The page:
Someone better call actor Andrew McCarthy. Science hasn’t gone so far as to literally bring a mannequin to life like it did in the 1987 film Mannequin, but some visitors to Arizona State University’s Tempe Campus might be fooled. Housed at ASU is ANDI: the world’s first indoor-outdoor breathing, walking, and sweating manikin.
Manikins, similar-looking to mannequins that are used to display clothes, “are human-shaped models that medical professionals use to simulate the human body for the purpose of medical training,” American Hospital Supply explains. And at ASU, ANDI is being employed for that exact purpose. Custom-built by the company Thermetrics and funded by the NSF Major Research Instrumentation Grant, the manikin is being studied by ASU researchers to better understand how humans are affected by heat stress and what exactly makes high temperatures fatal for some.
In total, there are 10 ANDI manikins across the world, but this is the first thermal model that can be used outside. “He can mimic the thermal functions of the human body and has 35 different surface areas that are all individually controlled with temperature sensors, heat flux sensors, and pores that bead sweat,” according to a press release from the university.
ANDI has an internal cooling channel that circulates water throughout its frame, allowing it to withstand extreme heat conditions while “measuring complex variables that contribute to our perception of heat in different environments,” per the release. And it’s the manikin’s ability to sweat that makes it so valuable to the research team.
“You can’t put humans in dangerous extreme heat situations and test what would happen,” Jenni Vanos, an associate professor at ASU’s School of Sustainability, said in a statement. “But there are situations we know of in the Valley where people are dying of heat and we still don’t fully understand what happened. ANDI can help us figure that out.”
Along with being studied outdoors, the manikin can be put through a number of different simulated heat scenarios with the help of a heat chamber called the “Warm Room,” which can reach a sweltering 140 degrees Fahrenheit.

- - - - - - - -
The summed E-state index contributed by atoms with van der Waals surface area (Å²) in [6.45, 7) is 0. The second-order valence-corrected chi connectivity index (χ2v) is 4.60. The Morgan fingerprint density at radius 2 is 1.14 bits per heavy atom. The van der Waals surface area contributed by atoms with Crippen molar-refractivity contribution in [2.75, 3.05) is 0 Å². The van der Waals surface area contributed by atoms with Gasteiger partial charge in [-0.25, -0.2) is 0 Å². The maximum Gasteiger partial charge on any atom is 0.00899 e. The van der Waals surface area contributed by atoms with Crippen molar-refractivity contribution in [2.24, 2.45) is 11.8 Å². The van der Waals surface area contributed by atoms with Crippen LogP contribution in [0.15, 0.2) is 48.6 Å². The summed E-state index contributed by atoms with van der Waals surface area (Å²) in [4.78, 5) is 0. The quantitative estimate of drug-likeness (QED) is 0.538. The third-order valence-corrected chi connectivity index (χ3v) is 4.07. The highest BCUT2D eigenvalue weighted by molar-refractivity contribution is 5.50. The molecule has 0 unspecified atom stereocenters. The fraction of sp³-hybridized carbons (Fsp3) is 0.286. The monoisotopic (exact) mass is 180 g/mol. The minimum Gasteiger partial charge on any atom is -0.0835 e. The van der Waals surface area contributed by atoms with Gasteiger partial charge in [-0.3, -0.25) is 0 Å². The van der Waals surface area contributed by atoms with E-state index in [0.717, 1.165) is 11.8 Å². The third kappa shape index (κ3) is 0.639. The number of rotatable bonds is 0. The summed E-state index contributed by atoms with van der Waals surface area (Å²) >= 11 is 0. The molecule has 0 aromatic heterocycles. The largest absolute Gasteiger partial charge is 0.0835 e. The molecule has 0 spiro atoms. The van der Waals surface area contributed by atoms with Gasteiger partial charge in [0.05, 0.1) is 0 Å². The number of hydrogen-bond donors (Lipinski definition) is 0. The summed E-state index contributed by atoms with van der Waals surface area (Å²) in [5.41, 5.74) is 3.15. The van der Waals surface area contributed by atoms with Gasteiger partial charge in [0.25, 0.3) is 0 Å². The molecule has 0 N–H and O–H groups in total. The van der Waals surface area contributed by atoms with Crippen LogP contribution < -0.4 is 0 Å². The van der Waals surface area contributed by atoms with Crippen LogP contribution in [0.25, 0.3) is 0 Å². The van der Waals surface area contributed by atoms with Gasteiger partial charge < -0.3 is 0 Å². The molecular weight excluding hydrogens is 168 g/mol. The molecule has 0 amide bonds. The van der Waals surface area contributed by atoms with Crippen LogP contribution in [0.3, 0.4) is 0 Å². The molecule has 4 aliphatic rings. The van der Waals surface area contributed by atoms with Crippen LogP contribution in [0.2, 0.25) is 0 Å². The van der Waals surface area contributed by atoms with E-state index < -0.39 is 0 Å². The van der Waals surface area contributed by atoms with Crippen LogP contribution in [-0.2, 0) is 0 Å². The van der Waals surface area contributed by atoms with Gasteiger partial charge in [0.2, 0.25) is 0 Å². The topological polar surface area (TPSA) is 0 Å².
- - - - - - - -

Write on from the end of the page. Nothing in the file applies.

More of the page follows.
Realizing not everyone’s body will respond the same way to heat, the research team designed a method of customizing ANDI’s thermal regulation systems to replicate a variety of different groups.
“We can [enter] different BMI models, different age characteristics, and different medical conditions,” ANDI’s lead operator Ankit Joshi said. “A diabetes patient has different thermal regulation from a healthy person. So we can account for all this modification with our customized models.”
This summer, ANDI will partner with another robot called MaRTy (a biometeorological heat robot) and together they will help the team better understand human sweating conditions.
The researchers plan to take the two walking robots through an array of environments, including exposed streets and also non-air-conditioned mobile homes in the Phoenix area. “MaRTy measures the environment, and then ANDI can then tell us how the body can react,” said assistant professor Ariane Middel.
With the collected data, the team is hopeful that they’ll be able to design heat interventions, like cooling clothes or exoskeletons for backpacks — and in turn, potentially save lives.
“There’s a lot of great work out there for extreme heat, but there’s also a lot missing,” said Konrad Rykaczewski, an associate professor at the School for Engineering of Matter, Transport and Energy “We’re trying to develop a very good understanding (of how heat impacts the human body) so we can quantitatively design things to address it.”